Anywhere else people skimp?

I stress the importance of running 93 octane fuel.

People buy cheap gas after a tune?

It’s unbelievable. I’ve had people bring me a brand new Corvette, drop $20,000 on it, it’s detonating on the dyno, and come to find out they have whatever the cheapest octane is. That is such a common thing. It is so important to run 93 in these for not only power, but longevity, too. You’re missing out on probably 20 to 30 wheel horsepower from running cheap gas. And it’s not healthy on the motor, either.

What parts away from the engine do people ignore to the detriment of the tune?

Suspension. More modern cars are subframe vehicles with a lot of rubber bushings for a smooth ride. As you start making more power, you can potentially get wheel hop – all those rubber bushings are flexing and twisting instead of staying stiff and putting the power to the ground. Wheel hop is a very harsh condition for the vehicle because you’re getting that on-and-off power in a split second, and it can break parts. Everyone wants power before doing suspension or other components that will help handle the power.

This is another subject to speak to the tuner about?

Absolutely. If it’s a quality tuner and they care about the customer, they’re willing to talk to you. Call the shop that you’re going to be using and say, “I’m looking to do this kind of power, do I need to upgrade suspension? What do you recommend?” These guys are driving essentially two or three different modded cars a day. We get to feel what each part feels like. If someone asked me, “I want to lower my vehicle, do I need coilovers or should I do lowering springs?,” I can say, “I drove this car with coilovers, it didn’t ride very well, but it handles well, so if you’re not worried about ride quality, go coilovers; if it’s a daily and you want ride quality, you want lowering springs.” We have experience with these parts and usually we can tell you what works and what companies stand behind their product.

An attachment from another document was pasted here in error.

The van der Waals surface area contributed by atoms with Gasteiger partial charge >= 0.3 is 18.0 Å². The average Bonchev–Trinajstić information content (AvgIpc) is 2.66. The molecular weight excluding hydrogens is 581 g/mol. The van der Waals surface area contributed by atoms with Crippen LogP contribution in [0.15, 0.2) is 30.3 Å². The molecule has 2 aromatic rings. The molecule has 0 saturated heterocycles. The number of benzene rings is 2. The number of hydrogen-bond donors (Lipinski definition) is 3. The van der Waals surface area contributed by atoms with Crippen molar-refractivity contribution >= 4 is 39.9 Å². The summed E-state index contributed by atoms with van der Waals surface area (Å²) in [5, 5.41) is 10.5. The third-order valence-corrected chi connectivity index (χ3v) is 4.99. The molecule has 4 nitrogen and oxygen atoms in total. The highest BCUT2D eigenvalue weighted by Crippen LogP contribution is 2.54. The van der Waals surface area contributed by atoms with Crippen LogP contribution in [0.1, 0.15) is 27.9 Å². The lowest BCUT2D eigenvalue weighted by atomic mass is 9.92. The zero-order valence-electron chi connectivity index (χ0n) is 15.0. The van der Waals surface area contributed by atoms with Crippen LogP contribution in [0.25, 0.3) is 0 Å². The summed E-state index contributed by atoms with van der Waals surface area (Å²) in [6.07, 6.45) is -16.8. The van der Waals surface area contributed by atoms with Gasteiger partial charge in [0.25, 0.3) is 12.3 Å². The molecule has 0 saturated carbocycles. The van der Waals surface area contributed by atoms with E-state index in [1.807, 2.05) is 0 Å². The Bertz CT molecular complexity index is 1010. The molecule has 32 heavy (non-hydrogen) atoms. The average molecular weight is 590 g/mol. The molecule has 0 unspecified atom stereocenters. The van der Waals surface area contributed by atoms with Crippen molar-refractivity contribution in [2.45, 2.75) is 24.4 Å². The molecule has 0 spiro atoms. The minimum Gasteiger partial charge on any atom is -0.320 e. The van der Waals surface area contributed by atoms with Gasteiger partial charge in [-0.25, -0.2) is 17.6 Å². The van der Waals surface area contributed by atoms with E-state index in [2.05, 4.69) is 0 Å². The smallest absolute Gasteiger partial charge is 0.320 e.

If you ever want a recommendation on a clutch, call a shop because they’ve driven multiple cars with aftermarket clutches, typically a couple a day.

No one likes the guy that calls for all the free information and never comes through. But if you’re willing to use them for tuning, they should be willing to talk to you about what they recommend and what they want you to use.